A great chat for jobseekers, for example, is the Hire Friday chat. Hire Friday is designated by the #HFchat hashtag, and is a forum where job seekers and career professionals alike can discuss employment topics, share job search advice, and ask questions. It’s held every Friday from noon to 1:00 p.m. (EST). You can follow the Hire Friday chat by searching the hashtag #HFchat  every Friday at noon. (And don’t forget to follow its founder and moderator, @HRMargo, for updates and information!)

If you watch a Twitter chat for awhile, you’ll see that most of the regular users know each other, promote each others content, and give each other valuable insights. This is why Twitter chats are so valuable: they give you a great opportunity to connect with others in your field.

Monitor Your Progress
While it’s great to add followers to your account, the true measure of Twitter success is how much conversation you’re engaged in, how many people are taking about you (or your product or company), and how often your tweets are being retweeted.

To monitor your profess, enter your twitter handle (@yourname) in the search box. All tweets related to you will appear—you may see people responding to your questions, asking you direct questions, or thanking you for retweeting their information. You can also click on “retweets” to see who is reposting your tweets and how often. (Don’t forget to thank them!)

As your account grows, you can also watch your progress on Klout, which uses a variety of data to give you a Twitter score, such as the reach of your audience, the likelihood that your tweets will be acted upon, on how many influential tweeples are following you. By following your score on Klout, you’ll be able to see exactly where you are, and learn what you need to do to take it to the next level.

Move Your Conversations Offline
Once you’ve established relationships through Twitter, it’s important to go beyond the 140 twitter message. You can contact other users through the direct message option (which is like email, but only 140 characters) to exchange email addresses, ask specific questions, or make a time to meet in person.

 

Noel Rozny writes myPathfinder, the bi-weekly career blog for the myFootpath website. myFootpath is a resource to help you in your search for a college, degree program, career, graduate school, and non-traditional experiences. Visit myFootpath to start your college or degree program search.

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Channelling the Power of Twitter

Are you fully harnessing the power of Twitter to build your brand? Even if you are well-versed in social media, you need this book

Twitter Power by Joel Comm and Ken Burge is subtitled How to Dominate Your Market One Tweet at a Time and it puts itself forward as one of the ultimate resources for those both new to Twitter and those who are keen to leverage the power of Twitter for themselves. It may be a big call for this volume – at 245 pages, it’s not a massive tome but neither is it entirely slim. But it fulfils the promise it sets up and gives you every tool you’ll need to create and build your brand using Twitter.

Filled with real-life examples and screenshots, this is a valuable resource, taking the reader through setting up an account and getting started, through to using Twitter as a valuable marketing tool. You will find yourself highlighting many passages in the book once we got past the initial setup sections and while some of the information may not be entirely new to me, it is interestingly setup and still worthwhile.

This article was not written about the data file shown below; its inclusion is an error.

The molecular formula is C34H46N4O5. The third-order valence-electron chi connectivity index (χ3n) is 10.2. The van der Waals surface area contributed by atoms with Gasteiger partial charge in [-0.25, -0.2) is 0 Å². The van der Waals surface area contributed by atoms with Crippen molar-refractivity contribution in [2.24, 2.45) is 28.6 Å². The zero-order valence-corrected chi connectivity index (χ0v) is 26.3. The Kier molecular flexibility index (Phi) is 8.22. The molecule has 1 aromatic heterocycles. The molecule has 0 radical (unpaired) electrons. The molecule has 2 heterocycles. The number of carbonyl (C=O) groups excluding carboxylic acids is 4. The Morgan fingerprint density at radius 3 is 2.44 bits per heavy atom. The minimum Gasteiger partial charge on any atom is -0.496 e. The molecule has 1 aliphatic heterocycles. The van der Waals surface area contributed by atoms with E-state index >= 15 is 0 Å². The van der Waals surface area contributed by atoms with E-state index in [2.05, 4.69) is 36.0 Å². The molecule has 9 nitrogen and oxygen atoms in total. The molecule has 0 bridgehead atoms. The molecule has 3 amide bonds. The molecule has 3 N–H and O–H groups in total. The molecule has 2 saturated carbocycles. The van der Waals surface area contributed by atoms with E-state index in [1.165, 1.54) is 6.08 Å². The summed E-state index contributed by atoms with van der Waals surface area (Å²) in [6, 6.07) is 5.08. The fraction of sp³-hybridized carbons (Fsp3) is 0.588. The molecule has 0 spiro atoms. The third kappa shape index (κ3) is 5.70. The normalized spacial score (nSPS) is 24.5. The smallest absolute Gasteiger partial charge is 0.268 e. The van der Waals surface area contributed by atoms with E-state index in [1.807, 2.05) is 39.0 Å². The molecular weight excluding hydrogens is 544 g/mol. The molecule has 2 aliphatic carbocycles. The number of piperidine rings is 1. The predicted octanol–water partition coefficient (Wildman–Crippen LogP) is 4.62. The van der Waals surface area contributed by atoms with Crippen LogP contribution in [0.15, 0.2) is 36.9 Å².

Chapter 10, Beyond Twitter.com is beneficial by itself, as Joel and Ken highlight 10 Twitter applications that they find useful. The list is by no means exhaustive but it covers every aspect of Twitter as marketing tool and encourages you to use Twitter for more than you thought possible. Taking Twitter from a simple website to a valuable part of a marketing program is key and this chapter helps you see how this could be possible.

Coming up to Chapter 13, Putting it all together: A 30 Day Plan for Dominating Twitter, you have in your hands a comprehensive plan to create and build your brand on Twitter. Armed with this plan, you are sure to become a Twitter-force to be reckoned with!

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Social Media Takes Flight With Twitter

What is it?
Twitter is a social networking site that allows users to answer the question “What are you doing?” in 140 characters or less. People have the opportunity to “Follow” people from all over the world to keep up with friends, headlines or even celebrity gossip. There is no limit of how many people can you can follow, and if you no longer want to follow someone (or have someone follow you), you can turn this option off. Twitter also comes with a search box so you can search for people or ideas that interest you, and read those user updates.

Who uses it?
Twitter has a very all-inclusive group of users. News organizations post headlines, companies post updates and press releases, travel agencies post deals and packages, retail stores post discounts. On the flipside, the Average Joe and Jane can post anything about their personal life from updates about a boat he’s building in the garage, or how a new recipe was a big hit at the dinner table last night.

Benefits in Internet Marketing
Because Twitter is so user-friendly and easily maintained, it is almost unspeakable to not have an account for your business. Adding customers (and target customers) as friends and keeping up with their interests and wants can help you be more in-tune of what they are looking for. Also, use Twitter to keep up with your competition. Finally, if your company keeps a running blog, you can “tweet” each blog entry, directing more traffic to your site.